Ghana Reads

Seeking to improve literacy among elementary level children from low-income families, the Ghana Reads program provides teacher “coaches” that help teachers deliver a more interactive, activity-based curriculum while also supplying schools with Basic e-Learning Library (BeLL) systems with up to two terabytes of educational resources.
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Year launched: 
Launch country: 

CEI Plus Status

Program Results Status
Monitoring and Evaluation Reporting
Primary Approach: 
Open Learning Exchange Ghana
Education level (ISCED): 

Location Data

Greater Accra, Brong Ahafo Region, Eastern Region
Ga West Municipality, Ayawaso West Wugon Sub Metro, Kpone Katamanso District, Tema Municipality, Kwahu Afram Plains Sounth District, Kintampo South District, Sekyere East District
Geography type: 
Program Description: 

The Ghana Reads program is implemented by Open Learning Exchange Ghana and focuses on fostering interactive teaching and providing educational resources to improve literacy among low-income elementary students in Ghana. Working in the Ga West district of the Greater Accra region, the program uses "coaches" with significant expertise in teaching and learning to help teachers transition to more interactive teaching methods, breaking the traditional instructor/student hierarchy. These teaching coaches work as circuit supervisors within the public education system and are assigned to schools (2 per coach) in partnership with the Ghanaian government. Prior to engagement with teachers, coaches go through training to orient them on the Ghana Reads philosophy. After being trained, coaches work with teachers in the classroom, help them in lesson planning, and record videos of teachers delivering lessons so the coach and teacher can review the lesson together and the coach can give constructive feedback.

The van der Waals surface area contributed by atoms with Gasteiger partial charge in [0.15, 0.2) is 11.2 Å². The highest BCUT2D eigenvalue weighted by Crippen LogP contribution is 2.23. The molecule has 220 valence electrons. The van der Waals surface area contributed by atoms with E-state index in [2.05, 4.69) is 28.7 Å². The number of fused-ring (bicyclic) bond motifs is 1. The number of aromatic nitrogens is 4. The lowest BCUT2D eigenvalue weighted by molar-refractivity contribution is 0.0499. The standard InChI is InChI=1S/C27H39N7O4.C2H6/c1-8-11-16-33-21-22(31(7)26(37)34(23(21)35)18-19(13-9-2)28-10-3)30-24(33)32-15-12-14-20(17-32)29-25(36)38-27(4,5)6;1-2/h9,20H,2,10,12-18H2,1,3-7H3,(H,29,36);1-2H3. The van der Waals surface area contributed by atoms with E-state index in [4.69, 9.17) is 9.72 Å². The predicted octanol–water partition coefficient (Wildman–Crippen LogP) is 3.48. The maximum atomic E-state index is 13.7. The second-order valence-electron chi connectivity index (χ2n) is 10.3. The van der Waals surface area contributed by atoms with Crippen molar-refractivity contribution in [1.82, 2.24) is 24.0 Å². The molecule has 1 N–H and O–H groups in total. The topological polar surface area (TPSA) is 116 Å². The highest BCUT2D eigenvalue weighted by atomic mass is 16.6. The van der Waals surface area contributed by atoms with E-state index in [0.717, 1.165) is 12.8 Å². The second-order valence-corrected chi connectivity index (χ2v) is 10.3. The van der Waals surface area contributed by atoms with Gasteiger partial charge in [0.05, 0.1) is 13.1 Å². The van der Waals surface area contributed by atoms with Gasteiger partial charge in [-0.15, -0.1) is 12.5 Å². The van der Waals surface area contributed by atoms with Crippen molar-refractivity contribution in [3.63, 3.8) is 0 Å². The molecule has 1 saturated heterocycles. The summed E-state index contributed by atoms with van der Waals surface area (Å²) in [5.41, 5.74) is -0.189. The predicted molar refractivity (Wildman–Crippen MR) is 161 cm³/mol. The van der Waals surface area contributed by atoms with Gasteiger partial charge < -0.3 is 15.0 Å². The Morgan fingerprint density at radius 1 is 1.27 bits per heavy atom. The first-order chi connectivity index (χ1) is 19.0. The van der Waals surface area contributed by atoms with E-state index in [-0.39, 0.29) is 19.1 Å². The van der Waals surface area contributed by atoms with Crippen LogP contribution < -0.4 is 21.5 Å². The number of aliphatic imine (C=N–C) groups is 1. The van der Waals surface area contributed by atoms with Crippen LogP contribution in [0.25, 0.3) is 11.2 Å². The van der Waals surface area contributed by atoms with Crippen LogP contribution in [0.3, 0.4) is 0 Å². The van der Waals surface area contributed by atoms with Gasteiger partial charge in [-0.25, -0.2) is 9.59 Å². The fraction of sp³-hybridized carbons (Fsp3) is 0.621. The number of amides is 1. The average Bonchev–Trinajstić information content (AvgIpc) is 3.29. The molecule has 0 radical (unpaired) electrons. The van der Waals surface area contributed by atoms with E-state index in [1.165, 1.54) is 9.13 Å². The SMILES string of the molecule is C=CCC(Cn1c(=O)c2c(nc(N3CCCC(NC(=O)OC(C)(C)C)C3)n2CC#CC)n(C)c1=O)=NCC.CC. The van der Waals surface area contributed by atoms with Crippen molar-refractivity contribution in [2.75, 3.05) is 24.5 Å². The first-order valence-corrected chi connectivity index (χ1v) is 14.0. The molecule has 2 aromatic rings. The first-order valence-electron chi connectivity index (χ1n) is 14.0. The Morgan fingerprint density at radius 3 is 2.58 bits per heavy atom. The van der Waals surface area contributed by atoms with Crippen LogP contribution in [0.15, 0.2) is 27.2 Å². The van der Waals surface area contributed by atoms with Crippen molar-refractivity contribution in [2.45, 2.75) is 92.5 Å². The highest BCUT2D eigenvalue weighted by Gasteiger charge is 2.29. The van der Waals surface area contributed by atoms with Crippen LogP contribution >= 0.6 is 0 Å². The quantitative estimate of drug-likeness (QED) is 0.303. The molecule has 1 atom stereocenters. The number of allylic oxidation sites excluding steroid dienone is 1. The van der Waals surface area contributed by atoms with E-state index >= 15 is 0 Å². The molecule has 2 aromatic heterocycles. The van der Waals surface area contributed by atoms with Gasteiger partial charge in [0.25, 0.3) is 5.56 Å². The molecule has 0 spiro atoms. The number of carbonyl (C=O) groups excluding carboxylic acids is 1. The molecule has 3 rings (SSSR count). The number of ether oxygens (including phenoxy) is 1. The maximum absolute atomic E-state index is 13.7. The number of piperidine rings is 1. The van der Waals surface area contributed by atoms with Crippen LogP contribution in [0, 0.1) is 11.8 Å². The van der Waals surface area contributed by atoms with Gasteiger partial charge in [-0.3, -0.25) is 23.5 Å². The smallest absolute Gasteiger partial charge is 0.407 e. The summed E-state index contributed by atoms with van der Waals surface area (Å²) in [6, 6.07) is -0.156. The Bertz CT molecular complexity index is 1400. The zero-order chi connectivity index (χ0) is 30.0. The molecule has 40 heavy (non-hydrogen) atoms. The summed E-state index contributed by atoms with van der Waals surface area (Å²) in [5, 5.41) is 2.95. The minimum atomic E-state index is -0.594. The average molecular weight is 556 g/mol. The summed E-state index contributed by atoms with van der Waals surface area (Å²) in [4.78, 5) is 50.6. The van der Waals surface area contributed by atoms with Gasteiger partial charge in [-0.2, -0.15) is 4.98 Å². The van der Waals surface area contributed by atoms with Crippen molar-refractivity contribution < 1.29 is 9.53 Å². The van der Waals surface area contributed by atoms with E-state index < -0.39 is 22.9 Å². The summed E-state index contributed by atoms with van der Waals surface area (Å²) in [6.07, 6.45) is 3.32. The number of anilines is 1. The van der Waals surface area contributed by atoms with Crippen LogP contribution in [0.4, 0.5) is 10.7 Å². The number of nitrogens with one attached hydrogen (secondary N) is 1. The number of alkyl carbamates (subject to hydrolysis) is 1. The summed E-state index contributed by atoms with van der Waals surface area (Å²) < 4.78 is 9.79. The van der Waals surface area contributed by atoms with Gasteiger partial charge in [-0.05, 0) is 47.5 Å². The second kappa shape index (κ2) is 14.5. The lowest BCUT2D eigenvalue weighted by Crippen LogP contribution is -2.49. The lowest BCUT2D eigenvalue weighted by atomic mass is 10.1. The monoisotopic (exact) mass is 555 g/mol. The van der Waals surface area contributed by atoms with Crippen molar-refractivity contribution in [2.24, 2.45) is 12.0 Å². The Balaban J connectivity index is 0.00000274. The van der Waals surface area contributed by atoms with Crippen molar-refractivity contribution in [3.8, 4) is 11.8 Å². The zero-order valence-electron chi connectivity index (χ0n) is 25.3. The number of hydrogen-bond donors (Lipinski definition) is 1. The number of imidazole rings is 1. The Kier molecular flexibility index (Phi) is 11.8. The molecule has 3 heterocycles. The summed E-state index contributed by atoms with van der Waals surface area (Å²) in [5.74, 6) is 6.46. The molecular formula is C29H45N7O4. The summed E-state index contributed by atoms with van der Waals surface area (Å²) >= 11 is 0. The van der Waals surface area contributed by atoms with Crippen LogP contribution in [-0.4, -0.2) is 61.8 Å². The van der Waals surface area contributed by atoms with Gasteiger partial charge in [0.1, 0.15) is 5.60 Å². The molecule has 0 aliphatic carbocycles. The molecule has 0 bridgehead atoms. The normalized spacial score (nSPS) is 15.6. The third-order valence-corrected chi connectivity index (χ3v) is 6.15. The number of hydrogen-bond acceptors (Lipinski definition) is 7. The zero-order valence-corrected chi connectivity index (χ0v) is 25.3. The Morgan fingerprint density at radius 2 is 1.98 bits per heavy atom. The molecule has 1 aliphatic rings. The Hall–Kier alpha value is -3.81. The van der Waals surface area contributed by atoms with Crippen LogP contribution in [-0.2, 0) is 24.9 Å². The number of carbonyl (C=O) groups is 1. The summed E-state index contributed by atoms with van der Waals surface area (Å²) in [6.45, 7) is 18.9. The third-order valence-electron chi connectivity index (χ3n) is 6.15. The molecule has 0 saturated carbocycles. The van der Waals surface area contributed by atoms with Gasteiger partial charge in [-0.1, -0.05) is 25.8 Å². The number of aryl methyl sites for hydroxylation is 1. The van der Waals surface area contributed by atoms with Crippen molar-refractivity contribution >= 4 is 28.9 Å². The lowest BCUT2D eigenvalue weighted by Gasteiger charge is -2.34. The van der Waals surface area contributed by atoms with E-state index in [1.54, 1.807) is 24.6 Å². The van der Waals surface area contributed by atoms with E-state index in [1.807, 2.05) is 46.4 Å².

The second pillar of the Ghana Reads program is its provision of digital educational resources to its beneficiary schools. Basic e-Learning Libraries (BeLLs) will be installed and supported in 20 rural elementary schools. They consist of computer servers with two terabytes of open educational resources, which are connected to a projector, laser printer, speakers, and monitors to allow for use of its resources for large group lesson delivery, individual use on monitors, and other uses. Additional resources can be added through flash drives or created locally using a keyboard and video camera. The BeLL does not have to be connected to the internet to access these resources; however if connected it can obtain additional resources from Open Learning Exchange's Earth BeLL and other websites around the world. In addition to providing these resources and training teachers on their usage, the program also seeks to provide students with technology such as tablets and mobile devices which will enable them to practice their reading proficiency independently and in small groups while teachers record and monitor their progress.

Highlighting Innovation: 
Low cost pocket sized mobile School Basic e-Learning Libraries (BeLLs) which which include educational software and multimedia material, provides scalable model for achieving universal literacy in Ghana within the financial constraints of its government.
Key Challenges: 
Getting teachers to accept change usually in the form of emerging best practices, helping them manage the change process and put into practice emerging best practices in the profession. This requires a change in thinking patterns and ingrained attitude.